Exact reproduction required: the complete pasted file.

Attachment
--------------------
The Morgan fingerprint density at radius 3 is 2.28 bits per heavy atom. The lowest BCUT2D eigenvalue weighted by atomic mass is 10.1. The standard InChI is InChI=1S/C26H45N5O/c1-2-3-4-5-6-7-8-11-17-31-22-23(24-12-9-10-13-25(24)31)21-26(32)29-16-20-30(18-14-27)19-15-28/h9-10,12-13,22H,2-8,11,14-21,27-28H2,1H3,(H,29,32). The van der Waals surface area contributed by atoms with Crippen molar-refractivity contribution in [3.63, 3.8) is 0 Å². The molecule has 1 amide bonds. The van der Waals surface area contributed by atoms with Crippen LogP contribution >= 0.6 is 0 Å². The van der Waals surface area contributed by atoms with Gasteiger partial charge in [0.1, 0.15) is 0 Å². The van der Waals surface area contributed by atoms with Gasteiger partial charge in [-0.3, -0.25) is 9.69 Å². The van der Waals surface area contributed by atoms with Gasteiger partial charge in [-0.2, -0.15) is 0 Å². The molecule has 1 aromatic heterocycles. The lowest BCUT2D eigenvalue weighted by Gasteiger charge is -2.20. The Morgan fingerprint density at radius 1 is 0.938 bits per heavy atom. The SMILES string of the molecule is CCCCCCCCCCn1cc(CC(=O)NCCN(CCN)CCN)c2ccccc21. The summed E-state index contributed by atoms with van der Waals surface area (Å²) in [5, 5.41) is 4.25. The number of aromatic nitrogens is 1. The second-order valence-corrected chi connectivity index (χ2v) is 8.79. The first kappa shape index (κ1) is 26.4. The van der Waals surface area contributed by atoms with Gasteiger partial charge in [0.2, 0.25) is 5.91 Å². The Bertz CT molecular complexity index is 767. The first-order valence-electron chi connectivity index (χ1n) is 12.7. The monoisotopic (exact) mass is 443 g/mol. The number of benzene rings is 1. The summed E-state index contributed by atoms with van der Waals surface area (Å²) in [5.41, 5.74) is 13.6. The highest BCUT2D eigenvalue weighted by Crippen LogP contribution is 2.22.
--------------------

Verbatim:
The Morgan fingerprint density at radius 3 is 2.28 bits per heavy atom. The lowest BCUT2D eigenvalue weighted by atomic mass is 10.1. The standard InChI is InChI=1S/C26H45N5O/c1-2-3-4-5-6-7-8-11-17-31-22-23(24-12-9-10-13-25(24)31)21-26(32)29-16-20-30(18-14-27)19-15-28/h9-10,12-13,22H,2-8,11,14-21,27-28H2,1H3,(H,29,32). The van der Waals surface area contributed by atoms with Crippen molar-refractivity contribution in [3.63, 3.8) is 0 Å². The molecule has 1 amide bonds. The van der Waals surface area contributed by atoms with Crippen LogP contribution >= 0.6 is 0 Å². The van der Waals surface area contributed by atoms with Gasteiger partial charge in [0.1, 0.15) is 0 Å². The van der Waals surface area contributed by atoms with Gasteiger partial charge in [-0.3, -0.25) is 9.69 Å². The van der Waals surface area contributed by atoms with Gasteiger partial charge in [-0.2, -0.15) is 0 Å². The molecule has 1 aromatic heterocycles. The lowest BCUT2D eigenvalue weighted by Gasteiger charge is -2.20. The Morgan fingerprint density at radius 1 is 0.938 bits per heavy atom. The SMILES string of the molecule is CCCCCCCCCCn1cc(CC(=O)NCCN(CCN)CCN)c2ccccc21. The summed E-state index contributed by atoms with van der Waals surface area (Å²) in [5, 5.41) is 4.25. The number of aromatic nitrogens is 1. The second-order valence-corrected chi connectivity index (χ2v) is 8.79. The first kappa shape index (κ1) is 26.4. The van der Waals surface area contributed by atoms with Gasteiger partial charge in [0.2, 0.25) is 5.91 Å². The Bertz CT molecular complexity index is 767. The first-order valence-electron chi connectivity index (χ1n) is 12.7. The monoisotopic (exact) mass is 443 g/mol. The number of benzene rings is 1. The summed E-state index contributed by atoms with van der Waals surface area (Å²) in [5.41, 5.74) is 13.6. The highest BCUT2D eigenvalue weighted by Crippen LogP contribution is 2.22.